What adjustments in food intake and insulin can prevent sudden drops in blood sugar during physical activity?
Adjustments are necessary to prevent a sudden drop in blood sugar level during and following physical activity. Tables 3 and 4 present guidelines aimed at preventing an insulin reaction during physical activity for the student on injection therapy (Vitug, Schneider, & Ruderman, 1988) and pump therapy (Walsh & Roberts, 1989), respectively.
Implications for the Physical Education Professional
Once the physical educator understands diabetes, he or she can provide safe and positive physical education experiences for students with diabetes. Professionals in physical education can enhance the physical education experience for the student with diabetes by implementing certain practices (see table 5).
Identify students with diabetes
Through communication with the school nurse the physical educator can identify students with diabetes. Additionally, some students who have diabetes may be undiagnosed; thus it is important the physical educator is aware of the common symptoms of diabetes such as excess thirst, frequent urination, hunger, and fatigue (see table 2). Physical educators should refer students exhibiting symptoms of diabetes to the school nurse.
Meet with the student, family, and school nurse
Discuss each student's sites and method of injecting insulin, dosage, eating habits, and physical activity patterns with the student, family, and school nurse. If possible, include the physician/health care team. Also discuss how often the student tests blood sugar levels and his or her record keeping habits. The student should be taught to avoid injecting his or her insulin into the muscle area that will be heavily used during physical education that day. This will prevent the insulin from being absorbed at an even faster rate, causing an insulin reaction.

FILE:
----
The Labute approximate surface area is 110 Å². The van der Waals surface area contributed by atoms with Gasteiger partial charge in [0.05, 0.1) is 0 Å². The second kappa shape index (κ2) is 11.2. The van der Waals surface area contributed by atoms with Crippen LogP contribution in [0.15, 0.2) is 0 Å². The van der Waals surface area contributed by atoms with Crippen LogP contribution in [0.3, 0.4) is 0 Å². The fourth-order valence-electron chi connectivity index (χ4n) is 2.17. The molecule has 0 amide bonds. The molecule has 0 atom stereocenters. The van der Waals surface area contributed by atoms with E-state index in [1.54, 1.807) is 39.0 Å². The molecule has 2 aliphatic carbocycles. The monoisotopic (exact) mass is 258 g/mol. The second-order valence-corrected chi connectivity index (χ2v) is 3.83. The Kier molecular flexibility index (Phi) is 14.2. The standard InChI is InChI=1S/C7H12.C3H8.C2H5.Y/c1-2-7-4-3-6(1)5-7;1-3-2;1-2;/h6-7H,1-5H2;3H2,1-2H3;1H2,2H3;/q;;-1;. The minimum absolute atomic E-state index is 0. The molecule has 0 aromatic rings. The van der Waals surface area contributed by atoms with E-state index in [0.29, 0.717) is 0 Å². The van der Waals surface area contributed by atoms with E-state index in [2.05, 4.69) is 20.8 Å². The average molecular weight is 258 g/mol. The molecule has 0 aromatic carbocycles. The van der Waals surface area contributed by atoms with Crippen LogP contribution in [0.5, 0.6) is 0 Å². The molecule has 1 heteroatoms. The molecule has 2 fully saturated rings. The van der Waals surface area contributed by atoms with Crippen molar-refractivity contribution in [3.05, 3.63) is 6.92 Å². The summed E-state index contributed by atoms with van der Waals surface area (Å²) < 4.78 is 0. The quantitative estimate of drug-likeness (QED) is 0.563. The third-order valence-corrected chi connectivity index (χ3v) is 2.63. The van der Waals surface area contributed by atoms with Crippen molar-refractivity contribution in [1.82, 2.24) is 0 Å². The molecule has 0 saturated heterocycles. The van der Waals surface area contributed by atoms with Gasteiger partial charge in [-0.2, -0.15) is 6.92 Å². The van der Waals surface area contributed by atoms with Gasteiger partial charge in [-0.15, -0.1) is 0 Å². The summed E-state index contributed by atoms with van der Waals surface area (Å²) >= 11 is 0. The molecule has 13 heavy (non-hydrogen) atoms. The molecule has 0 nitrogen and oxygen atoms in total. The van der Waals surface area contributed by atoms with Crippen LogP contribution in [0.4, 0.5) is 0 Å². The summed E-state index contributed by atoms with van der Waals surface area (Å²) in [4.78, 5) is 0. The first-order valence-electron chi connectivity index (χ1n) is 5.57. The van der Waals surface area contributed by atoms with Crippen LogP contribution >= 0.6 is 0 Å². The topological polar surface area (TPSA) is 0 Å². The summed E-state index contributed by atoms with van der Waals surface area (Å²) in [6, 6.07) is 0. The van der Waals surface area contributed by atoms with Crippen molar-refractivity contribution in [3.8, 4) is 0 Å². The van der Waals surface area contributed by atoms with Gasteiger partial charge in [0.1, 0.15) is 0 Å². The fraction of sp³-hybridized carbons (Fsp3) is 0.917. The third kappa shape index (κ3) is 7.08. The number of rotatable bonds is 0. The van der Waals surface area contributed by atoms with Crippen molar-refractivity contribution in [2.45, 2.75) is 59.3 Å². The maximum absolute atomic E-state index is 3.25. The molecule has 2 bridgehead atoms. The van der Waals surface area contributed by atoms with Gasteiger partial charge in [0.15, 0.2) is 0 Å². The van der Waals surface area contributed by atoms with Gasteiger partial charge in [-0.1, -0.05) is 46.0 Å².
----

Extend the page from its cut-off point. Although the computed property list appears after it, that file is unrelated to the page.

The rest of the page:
Learn to measure blood sugar
Whenever possible, learn how to use a self-monitoring blood sugar. meter to measure the student's blood sugar level [ILLUSTRATION FOR FIGURE 2 OMITTED]. In an emergency, it may be necessary for the physical educator to test the student's blood sugar.
Ask the student to measure blood sugar level before, during, and after physical activity
Ask the student to report his or her blood sugar level when beginning class. The student should measure the blood sugar level 60 minutes, 30 minutes, and immediately prior to physical education class. If the blood sugar level is below 100 mg/dl or has dropped more than 50 mg/dl during the 60 minutes prior to class, the Student should eat a snack. If the blood sugar level is 240 mg/(dl or higher the student should test lot ketones; if ketches are present the student should not participate in activity.
Encourage the student to keep a daily log
Encourage students in the fourth grade and above to keep a daily log of blood sugar levels (time and level), insulin (type, amount, time, and amount of last injection or bolus and amount), food intake (time and type of food consumed for meals and for snacks), and physical activity (time, intensity, and duration). This daily log assists the student in keeping blood sugar levels as close to normal as possible (see table 6). Record keeping by the student will also provide the student, family, school nurse, and physician/health care team with the information necessary to adjust food intake and insulin dosage.
Coordinate physical education class time with food and insulin intake
The student's physical education (class should not be scheduled during the time period during which insulin is at its peak or just prior to a meal or snack. Students should not take a physical education class within one-and-one-half hours of an injection or bolus; when possible, students should take a physical education class immediately following breakfast or lunch. Strenuous physical activity with little or no food intake can cause an insulin reaction.
Notify the student in advance of activity level changes